Filing personal bankruptcy: what you need
What do I need to file personal bankruptcy?
That depends on whether yours is a Chapter 7 or Chapter 13 proceeding. Usually the most important thing for my clients is that, as soon as you think you might file, stop using the credit cards. A person who is seriously considering filing personal bankruptcy should stop using credit cards.
If you use a credit card within 90 days of filing personal bankruptcy, the use of the card will be scrutinized for fraud. If the court finds that your use of a credit card was fraudulent, the debt will not be discharged. The court may also decide to dismiss your petition as a whole, and you could face criminal fraud charges. If you make a large purchase with a credit card right around the time you file for bankruptcy, the court may get the impression that you never had the intention to repay the debt in the first place. Making credit card purchases without the intention to repay the debt is a fraud. A credit card company may challenge your ability to have the debt owed to it discharged. This challenge is called a non-dischargeability action. Examples include: having an increase in credit card usage shortly before filing; receiving large cash advances in the months prior to filing; credit card charges after consulting with a bankruptcy attorney; and exceeding your credit limit.
Here are the documents you will need to file personal bankruptcy :
Tax Returns :You will usually need to provide copies of your tax returns or tax transcripts for the last two years.
Income Documentation: If you are an employee, you will need copies of paystubs for the six-month period prior to the bankruptcy and your last two W-2s. If you are self-employed, you will probably need to provide a profit and loss statement for the same six-month period as well as business bank statements. If you have income from other sources such as social security, disability, or rental properties, proof of this income is required.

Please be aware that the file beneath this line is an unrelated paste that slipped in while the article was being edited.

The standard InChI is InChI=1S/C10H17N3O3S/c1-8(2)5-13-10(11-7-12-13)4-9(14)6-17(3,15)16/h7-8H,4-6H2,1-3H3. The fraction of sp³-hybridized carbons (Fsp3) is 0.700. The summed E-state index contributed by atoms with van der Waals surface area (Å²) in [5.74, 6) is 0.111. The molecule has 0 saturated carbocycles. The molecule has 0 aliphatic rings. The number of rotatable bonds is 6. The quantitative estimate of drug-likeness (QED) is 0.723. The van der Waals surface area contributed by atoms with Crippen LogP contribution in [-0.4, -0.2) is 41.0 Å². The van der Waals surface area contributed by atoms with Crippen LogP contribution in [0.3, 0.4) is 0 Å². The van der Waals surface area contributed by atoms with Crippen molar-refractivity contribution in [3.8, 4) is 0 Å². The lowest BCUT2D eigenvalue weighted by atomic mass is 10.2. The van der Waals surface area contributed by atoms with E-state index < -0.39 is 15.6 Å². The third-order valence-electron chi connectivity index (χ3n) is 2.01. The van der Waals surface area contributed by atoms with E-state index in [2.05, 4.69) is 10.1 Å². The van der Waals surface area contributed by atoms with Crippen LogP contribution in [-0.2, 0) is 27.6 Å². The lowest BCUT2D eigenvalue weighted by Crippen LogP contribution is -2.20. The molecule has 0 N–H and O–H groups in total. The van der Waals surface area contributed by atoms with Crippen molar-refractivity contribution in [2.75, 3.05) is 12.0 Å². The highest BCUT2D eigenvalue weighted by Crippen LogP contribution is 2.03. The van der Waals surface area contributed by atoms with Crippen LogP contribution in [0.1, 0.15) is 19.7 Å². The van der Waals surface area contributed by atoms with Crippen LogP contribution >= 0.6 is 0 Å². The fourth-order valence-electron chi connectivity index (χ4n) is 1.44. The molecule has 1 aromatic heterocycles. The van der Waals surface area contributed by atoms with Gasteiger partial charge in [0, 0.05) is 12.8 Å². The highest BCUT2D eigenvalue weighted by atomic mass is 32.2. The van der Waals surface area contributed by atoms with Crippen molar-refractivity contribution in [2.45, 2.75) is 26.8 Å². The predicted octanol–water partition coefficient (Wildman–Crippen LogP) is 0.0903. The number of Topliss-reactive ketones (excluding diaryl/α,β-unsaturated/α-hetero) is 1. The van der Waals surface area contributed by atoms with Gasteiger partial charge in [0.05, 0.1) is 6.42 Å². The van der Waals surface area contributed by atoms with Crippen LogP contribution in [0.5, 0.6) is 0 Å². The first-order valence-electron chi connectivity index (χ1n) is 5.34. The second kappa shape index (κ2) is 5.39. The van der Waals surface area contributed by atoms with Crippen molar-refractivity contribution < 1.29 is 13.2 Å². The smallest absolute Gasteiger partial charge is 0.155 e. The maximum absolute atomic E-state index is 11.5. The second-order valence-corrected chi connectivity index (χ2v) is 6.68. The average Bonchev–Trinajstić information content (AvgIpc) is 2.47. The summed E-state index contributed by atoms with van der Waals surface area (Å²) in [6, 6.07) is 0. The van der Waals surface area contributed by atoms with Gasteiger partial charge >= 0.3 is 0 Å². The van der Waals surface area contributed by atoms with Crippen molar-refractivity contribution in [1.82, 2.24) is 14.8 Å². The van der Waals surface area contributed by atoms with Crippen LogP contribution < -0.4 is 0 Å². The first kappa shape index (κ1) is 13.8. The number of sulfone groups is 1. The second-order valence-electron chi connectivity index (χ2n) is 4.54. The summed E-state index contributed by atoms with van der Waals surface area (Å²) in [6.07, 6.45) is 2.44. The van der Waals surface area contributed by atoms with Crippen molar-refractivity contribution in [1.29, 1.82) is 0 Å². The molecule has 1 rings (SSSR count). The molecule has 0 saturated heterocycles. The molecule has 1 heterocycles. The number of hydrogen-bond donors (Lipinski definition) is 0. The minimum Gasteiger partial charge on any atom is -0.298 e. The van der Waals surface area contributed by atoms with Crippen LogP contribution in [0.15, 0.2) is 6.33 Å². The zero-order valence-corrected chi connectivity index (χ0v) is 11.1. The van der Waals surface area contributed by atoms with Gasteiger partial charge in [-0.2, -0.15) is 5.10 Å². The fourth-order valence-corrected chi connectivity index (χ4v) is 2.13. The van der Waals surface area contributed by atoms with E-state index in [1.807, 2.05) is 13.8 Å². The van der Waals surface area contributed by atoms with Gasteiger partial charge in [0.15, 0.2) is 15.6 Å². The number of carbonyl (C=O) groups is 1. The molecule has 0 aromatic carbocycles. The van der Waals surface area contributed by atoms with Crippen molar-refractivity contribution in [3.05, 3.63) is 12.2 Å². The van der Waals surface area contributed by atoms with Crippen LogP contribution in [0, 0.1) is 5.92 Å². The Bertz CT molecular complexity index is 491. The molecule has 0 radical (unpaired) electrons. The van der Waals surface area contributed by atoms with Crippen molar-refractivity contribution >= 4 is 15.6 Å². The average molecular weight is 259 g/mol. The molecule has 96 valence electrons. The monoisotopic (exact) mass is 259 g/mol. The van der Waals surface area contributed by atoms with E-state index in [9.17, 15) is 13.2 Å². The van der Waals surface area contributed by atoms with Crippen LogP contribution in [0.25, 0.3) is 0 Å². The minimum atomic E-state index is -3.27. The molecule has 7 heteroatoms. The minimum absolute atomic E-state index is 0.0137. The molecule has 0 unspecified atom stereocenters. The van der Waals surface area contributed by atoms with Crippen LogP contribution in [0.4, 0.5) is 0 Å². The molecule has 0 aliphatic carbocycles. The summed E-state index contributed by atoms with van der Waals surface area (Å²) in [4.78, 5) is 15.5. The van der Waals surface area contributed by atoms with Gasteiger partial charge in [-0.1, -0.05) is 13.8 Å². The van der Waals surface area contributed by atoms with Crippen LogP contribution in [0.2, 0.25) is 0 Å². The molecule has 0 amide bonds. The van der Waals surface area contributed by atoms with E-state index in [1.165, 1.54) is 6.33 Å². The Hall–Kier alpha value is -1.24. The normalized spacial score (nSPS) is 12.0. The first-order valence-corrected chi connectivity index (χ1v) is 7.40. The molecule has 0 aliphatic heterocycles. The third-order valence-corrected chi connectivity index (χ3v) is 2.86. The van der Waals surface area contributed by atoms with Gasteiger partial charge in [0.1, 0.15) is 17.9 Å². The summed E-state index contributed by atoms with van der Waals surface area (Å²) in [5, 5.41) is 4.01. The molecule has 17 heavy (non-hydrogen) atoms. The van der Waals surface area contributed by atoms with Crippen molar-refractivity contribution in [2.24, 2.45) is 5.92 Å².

Real Estate:If you own real estate, you will need to provide valuation of the property .
Vehicles If you have cars, you’ll need to provide copies of your registration, proof of insurance, and valuation information. If you have a car loan, will need a recent loan statement showing how much you owe and what your monthly payment is.
Retirement And Bank Accounts:Recent bank and retirement account statements for all accounts.
Miscellaneous :If you have any other special circumstances affecting your bankruptcy such as being required to pay alimony or child support or other unusual expenses, you will need to show proof of these expenses.
How long does this take? Chapter 7 typically usually takes from start to finish in about three months. The biggest issue in finishing the bankruptcy is collecting all the paper worked needed to file the bankruptcy. This is due to the new bankruptcy laws of 2005. You will need to collect everything required in the means test. If you are considering filing start organizing your paper work and documents NOW.
A Chapter 13 usually takes three years to complete but in special cases can take up to five years. This is because in a Chapter 13 ( a debt repayment plan ) the bankruptcy is completed when the payments are completely received by the creditor.
When you’re ready to end your bill problems once and for all, contact me at 619-235-4095 to set up a free, no-obligation meeting to talk about how I can help you.